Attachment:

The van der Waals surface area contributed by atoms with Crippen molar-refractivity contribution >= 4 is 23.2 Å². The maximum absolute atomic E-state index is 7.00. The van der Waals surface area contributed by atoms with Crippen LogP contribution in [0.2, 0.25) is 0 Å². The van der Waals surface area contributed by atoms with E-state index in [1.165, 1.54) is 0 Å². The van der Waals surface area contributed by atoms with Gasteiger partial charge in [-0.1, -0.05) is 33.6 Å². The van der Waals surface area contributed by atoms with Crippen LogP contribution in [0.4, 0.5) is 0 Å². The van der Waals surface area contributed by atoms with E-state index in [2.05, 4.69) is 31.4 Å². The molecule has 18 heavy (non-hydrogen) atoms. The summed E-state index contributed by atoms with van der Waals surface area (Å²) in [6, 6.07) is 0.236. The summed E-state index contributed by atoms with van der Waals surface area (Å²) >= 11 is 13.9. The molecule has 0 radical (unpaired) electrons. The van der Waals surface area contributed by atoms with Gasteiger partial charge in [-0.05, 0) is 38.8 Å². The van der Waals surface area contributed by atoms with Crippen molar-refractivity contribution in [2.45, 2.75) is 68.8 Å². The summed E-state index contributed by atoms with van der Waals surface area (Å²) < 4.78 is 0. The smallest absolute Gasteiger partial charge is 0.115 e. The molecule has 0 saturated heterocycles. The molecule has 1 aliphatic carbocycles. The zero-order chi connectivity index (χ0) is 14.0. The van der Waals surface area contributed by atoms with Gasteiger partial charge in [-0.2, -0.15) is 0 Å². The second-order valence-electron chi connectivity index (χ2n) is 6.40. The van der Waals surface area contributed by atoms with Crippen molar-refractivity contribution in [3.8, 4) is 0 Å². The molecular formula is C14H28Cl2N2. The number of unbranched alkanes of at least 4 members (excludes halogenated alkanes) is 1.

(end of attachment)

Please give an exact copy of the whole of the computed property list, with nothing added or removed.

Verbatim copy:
The van der Waals surface area contributed by atoms with Crippen molar-refractivity contribution >= 4 is 23.2 Å². The maximum absolute atomic E-state index is 7.00. The van der Waals surface area contributed by atoms with Crippen LogP contribution in [0.2, 0.25) is 0 Å². The van der Waals surface area contributed by atoms with E-state index in [1.165, 1.54) is 0 Å². The van der Waals surface area contributed by atoms with Gasteiger partial charge in [-0.1, -0.05) is 33.6 Å². The van der Waals surface area contributed by atoms with Crippen LogP contribution in [0.4, 0.5) is 0 Å². The van der Waals surface area contributed by atoms with E-state index in [2.05, 4.69) is 31.4 Å². The molecule has 18 heavy (non-hydrogen) atoms. The summed E-state index contributed by atoms with van der Waals surface area (Å²) in [6, 6.07) is 0.236. The summed E-state index contributed by atoms with van der Waals surface area (Å²) >= 11 is 13.9. The molecule has 0 radical (unpaired) electrons. The van der Waals surface area contributed by atoms with Gasteiger partial charge in [-0.05, 0) is 38.8 Å². The van der Waals surface area contributed by atoms with Crippen molar-refractivity contribution in [2.45, 2.75) is 68.8 Å². The summed E-state index contributed by atoms with van der Waals surface area (Å²) < 4.78 is 0. The smallest absolute Gasteiger partial charge is 0.115 e. The molecule has 0 saturated heterocycles. The molecule has 1 aliphatic carbocycles. The zero-order chi connectivity index (χ0) is 14.0. The van der Waals surface area contributed by atoms with Gasteiger partial charge in [-0.2, -0.15) is 0 Å². The second-order valence-electron chi connectivity index (χ2n) is 6.40. The van der Waals surface area contributed by atoms with Crippen molar-refractivity contribution in [3.8, 4) is 0 Å². The molecular formula is C14H28Cl2N2. The number of unbranched alkanes of at least 4 members (excludes halogenated alkanes) is 1.